A city grows outward from a central area in a series of concentric rings. The size and width of the rings may vary.
A - The Central Business District (CBD) This is the area most accessible to the largest number of people, containing shops, offices, banks, etc. Land is expensive and this area has high rents and multi-story buildings as a consequence. There is very little space and competition for land is high. Traffic congestion is high. Vegetated areas are sparse Boston’s central city
CBD of Boston Notice the high density of land uses and the presence of skyscrapers that Characteristically mark the CBD.
B - Zone of Transition ("Twilight Zone") This land has TWO sections: Wholesale light manufacturing low class residential (old inner city areas). cheap housing for each new immigrant wave. Redevelopment and renewal in this area and the growth of zone A to meet the needs of an expanding town, mean that Zone B is in a state of constant change. The poorest people in the settlement live here, but it is now fashionable for old warehouses to be refurbished in the center of some cities for sale at extremely high prices. Abandoned row houses in North Philadelphia.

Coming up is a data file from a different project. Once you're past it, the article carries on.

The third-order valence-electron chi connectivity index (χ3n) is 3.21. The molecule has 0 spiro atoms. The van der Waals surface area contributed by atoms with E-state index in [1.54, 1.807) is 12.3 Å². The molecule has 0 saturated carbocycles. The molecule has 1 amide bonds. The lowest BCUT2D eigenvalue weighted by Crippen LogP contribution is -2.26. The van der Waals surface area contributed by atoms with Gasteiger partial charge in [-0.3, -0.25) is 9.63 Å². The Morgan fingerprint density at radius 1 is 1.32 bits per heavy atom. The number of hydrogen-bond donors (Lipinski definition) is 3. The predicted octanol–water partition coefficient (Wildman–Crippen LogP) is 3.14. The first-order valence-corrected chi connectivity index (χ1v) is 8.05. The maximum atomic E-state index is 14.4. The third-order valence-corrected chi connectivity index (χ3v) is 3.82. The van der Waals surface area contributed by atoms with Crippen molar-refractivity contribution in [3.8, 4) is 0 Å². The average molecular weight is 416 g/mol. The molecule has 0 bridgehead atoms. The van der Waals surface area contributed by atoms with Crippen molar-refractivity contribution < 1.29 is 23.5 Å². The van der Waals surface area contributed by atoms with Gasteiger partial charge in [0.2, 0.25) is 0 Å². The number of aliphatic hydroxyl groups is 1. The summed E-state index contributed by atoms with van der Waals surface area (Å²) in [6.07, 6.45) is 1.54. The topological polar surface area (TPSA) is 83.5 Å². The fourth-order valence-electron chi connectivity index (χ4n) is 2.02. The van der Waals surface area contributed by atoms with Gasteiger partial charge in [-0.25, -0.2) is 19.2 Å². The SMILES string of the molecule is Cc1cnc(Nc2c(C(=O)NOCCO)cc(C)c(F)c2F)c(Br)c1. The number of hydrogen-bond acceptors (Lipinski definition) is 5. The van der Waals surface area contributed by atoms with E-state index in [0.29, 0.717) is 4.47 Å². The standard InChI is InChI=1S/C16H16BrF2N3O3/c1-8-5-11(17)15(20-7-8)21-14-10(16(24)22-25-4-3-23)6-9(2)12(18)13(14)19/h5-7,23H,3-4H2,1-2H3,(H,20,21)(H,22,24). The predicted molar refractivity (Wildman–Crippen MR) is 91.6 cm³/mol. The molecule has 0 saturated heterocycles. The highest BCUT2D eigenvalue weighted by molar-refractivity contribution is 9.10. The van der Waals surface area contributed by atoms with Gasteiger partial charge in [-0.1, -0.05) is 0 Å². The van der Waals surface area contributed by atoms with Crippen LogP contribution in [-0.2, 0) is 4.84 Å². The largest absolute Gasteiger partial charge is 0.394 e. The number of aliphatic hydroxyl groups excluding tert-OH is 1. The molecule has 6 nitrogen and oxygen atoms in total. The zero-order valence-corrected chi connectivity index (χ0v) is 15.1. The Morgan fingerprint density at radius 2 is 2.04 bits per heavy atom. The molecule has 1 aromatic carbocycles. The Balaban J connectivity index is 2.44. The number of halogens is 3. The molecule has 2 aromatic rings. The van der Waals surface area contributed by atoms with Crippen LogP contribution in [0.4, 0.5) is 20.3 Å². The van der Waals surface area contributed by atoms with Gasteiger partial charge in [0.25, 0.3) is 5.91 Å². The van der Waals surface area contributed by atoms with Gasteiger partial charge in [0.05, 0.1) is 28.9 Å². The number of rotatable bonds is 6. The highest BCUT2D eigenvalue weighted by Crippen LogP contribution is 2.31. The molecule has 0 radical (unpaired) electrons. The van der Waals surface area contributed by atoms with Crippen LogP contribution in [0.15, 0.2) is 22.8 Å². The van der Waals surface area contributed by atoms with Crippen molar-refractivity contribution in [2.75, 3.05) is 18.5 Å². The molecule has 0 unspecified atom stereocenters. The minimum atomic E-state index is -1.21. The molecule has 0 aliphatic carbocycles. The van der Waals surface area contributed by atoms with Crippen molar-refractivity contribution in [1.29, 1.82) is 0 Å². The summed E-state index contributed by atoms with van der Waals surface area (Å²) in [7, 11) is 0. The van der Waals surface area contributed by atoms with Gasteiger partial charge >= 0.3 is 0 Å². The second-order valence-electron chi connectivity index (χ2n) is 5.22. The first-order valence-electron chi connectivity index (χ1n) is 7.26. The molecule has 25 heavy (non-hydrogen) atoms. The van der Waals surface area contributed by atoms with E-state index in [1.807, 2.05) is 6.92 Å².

C - Council Estates Semi-detached housing can be found here with gardens and on large estates. Less expensive private estates can also be found here. Often described as "medium class residential“. second-generation immigrants and rural migrants Middle-income neighborhoods in Reston, VA. Social areas can be delimited by Certain traits taken from the census, such As income, education, or family.
D - Commuter Zone (suburbs) High class residential area where private, top quality housing can be found. Detached and semi-detached housing can be built on cheaper land here. Often lots of garages. Big gardens and many outbuildings can be found here. Called the 'commuter zone' as it is expected that the more affluent members of the community would live in the zone furthest away from the center as they could afford the transport costs to the center for access to services and employment.
Suburban homes built on landfills, Treasure Island, FL. When land values are high and pressure for housing intense, terrain rarely stands in the way of the developer. In fact, particular physical site characteristics can actually increase land values.
E - Countryside Areas In the countryside surrounding the urban area, those seeking to escape from the urban area can live in pleasant rural surroundings whilst still being close to work. Although Burgess did not include this zone in his original model, it has been added here to show the importance of rural living, whilst still being close to services. Many satellite villages and towns surround major urban areas, allowing people to live further away from the main settlement.
Four recurring themes & regularities evident in all cities All cities perform functions. They have an economic base. No city exists in a vacuum. Each city has an orderly internal arrangement of land uses, social groups, and economic functions. All cities have experienced problems of land use, social problems, and environmental concerns.